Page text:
In bondline, we can see that the light blue hydrogen would be to the left of the eyeball and above the carbon-carbon bond so it must be on the left in our Newman. The red carbon is on the back carbon, facing down, and to the right of the eyeball so it must be on the back carbon on the right.
Okay, now let’s get some more practice and try butane! What template should we use for this molecule from the eyeball’s perspective? I’ve drawn it looking down the C2-C3 bond.
Notice here that the carbon closest to the eyeball has a yellow methyl group (CH3) facing straight up in plane and two hydrogens facing down and on wedge and dash. What template should we use? The peace sign, of course! Let’s go ahead and add the substituents.
The methyls were pretty easy because they were facing straight up and down on different carbons, but the hydrogens might’ve been a bit tricky. This time, since we’re looking from the right of the molecule, the wedged substituents would be on the left of our Newman projection.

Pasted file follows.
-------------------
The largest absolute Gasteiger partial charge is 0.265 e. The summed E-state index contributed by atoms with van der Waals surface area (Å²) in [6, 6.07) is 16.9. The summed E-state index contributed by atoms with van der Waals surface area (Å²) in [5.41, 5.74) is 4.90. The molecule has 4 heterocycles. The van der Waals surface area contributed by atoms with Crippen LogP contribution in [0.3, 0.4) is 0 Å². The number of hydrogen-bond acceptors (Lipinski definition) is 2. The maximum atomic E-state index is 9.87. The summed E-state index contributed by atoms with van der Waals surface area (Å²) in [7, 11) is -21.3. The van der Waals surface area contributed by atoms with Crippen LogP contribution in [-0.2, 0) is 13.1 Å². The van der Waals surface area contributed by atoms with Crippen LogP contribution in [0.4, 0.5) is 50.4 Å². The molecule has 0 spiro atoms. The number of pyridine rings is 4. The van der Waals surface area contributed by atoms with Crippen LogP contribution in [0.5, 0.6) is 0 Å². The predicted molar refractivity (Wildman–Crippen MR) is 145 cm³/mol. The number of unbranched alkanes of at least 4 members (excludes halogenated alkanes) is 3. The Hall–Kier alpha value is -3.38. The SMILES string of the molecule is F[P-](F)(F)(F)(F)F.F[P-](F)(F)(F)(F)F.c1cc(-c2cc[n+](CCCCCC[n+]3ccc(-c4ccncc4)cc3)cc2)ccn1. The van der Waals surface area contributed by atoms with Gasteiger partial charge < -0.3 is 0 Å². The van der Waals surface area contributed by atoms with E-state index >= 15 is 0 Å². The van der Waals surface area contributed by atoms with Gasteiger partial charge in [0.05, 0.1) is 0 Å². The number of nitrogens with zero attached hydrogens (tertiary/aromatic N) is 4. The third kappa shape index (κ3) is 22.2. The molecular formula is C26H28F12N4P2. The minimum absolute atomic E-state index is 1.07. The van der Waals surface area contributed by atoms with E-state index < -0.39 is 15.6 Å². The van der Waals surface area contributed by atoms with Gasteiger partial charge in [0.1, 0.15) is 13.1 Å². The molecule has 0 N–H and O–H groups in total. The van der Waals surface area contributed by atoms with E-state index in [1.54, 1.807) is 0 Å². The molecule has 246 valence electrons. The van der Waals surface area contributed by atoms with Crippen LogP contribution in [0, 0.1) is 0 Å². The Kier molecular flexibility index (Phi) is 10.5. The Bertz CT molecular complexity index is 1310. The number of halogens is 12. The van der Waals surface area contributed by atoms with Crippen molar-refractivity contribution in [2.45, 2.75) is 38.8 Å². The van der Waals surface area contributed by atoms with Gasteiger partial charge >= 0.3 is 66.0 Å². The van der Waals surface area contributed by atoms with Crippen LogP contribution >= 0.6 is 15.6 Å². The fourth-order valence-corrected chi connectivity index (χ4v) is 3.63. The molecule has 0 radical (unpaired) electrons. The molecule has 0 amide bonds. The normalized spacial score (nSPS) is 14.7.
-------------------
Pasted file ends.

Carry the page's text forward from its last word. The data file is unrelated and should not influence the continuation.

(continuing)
Wait a second… Don’t single bonds freely rotate? Yes! This is where we have to consider conformations. Looking at butane, let’s keep the front carbon (C2) exactly the same and rotate the back carbon (C3). It’s always better to keep one static and rotate the other; rotating both at the same time can get confusing.
In both Newman projections, our front carbon’s and back carbon’s substituents are 60 degrees apart from each other. We refer to this as a staggered conformation. There is a slight difference between the first Newman and the second, though.
In the first Newman, the front and back carbons’ methyl groups are as far apart as possible: 180 degrees. When the largest substituents are 180 degrees apart, we refer to that confirmation as anti, a specific type of staggered confirmation.